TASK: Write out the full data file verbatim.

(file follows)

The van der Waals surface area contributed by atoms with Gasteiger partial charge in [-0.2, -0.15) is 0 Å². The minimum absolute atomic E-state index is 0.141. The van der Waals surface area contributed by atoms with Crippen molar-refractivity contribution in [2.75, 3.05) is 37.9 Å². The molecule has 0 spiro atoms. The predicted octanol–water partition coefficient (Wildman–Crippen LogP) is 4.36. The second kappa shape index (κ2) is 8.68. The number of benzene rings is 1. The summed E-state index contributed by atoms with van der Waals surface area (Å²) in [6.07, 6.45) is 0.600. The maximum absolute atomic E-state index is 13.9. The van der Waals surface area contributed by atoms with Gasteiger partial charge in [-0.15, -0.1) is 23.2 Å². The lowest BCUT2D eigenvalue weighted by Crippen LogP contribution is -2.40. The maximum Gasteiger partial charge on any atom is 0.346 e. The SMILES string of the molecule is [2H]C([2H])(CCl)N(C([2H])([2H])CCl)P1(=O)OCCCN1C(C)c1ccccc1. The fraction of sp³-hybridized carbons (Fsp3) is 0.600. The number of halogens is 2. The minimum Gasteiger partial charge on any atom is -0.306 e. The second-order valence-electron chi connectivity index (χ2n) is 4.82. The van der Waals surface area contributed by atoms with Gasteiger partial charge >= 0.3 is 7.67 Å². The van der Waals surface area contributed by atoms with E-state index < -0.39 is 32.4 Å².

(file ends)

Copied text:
The van der Waals surface area contributed by atoms with Gasteiger partial charge in [-0.2, -0.15) is 0 Å². The minimum absolute atomic E-state index is 0.141. The van der Waals surface area contributed by atoms with Crippen molar-refractivity contribution in [2.75, 3.05) is 37.9 Å². The molecule has 0 spiro atoms. The predicted octanol–water partition coefficient (Wildman–Crippen LogP) is 4.36. The second kappa shape index (κ2) is 8.68. The number of benzene rings is 1. The summed E-state index contributed by atoms with van der Waals surface area (Å²) in [6.07, 6.45) is 0.600. The maximum absolute atomic E-state index is 13.9. The van der Waals surface area contributed by atoms with Gasteiger partial charge in [-0.15, -0.1) is 23.2 Å². The lowest BCUT2D eigenvalue weighted by Crippen LogP contribution is -2.40. The maximum Gasteiger partial charge on any atom is 0.346 e. The SMILES string of the molecule is [2H]C([2H])(CCl)N(C([2H])([2H])CCl)P1(=O)OCCCN1C(C)c1ccccc1. The fraction of sp³-hybridized carbons (Fsp3) is 0.600. The number of halogens is 2. The minimum Gasteiger partial charge on any atom is -0.306 e. The second-order valence-electron chi connectivity index (χ2n) is 4.82. The van der Waals surface area contributed by atoms with Gasteiger partial charge >= 0.3 is 7.67 Å². The van der Waals surface area contributed by atoms with E-state index < -0.39 is 32.4 Å².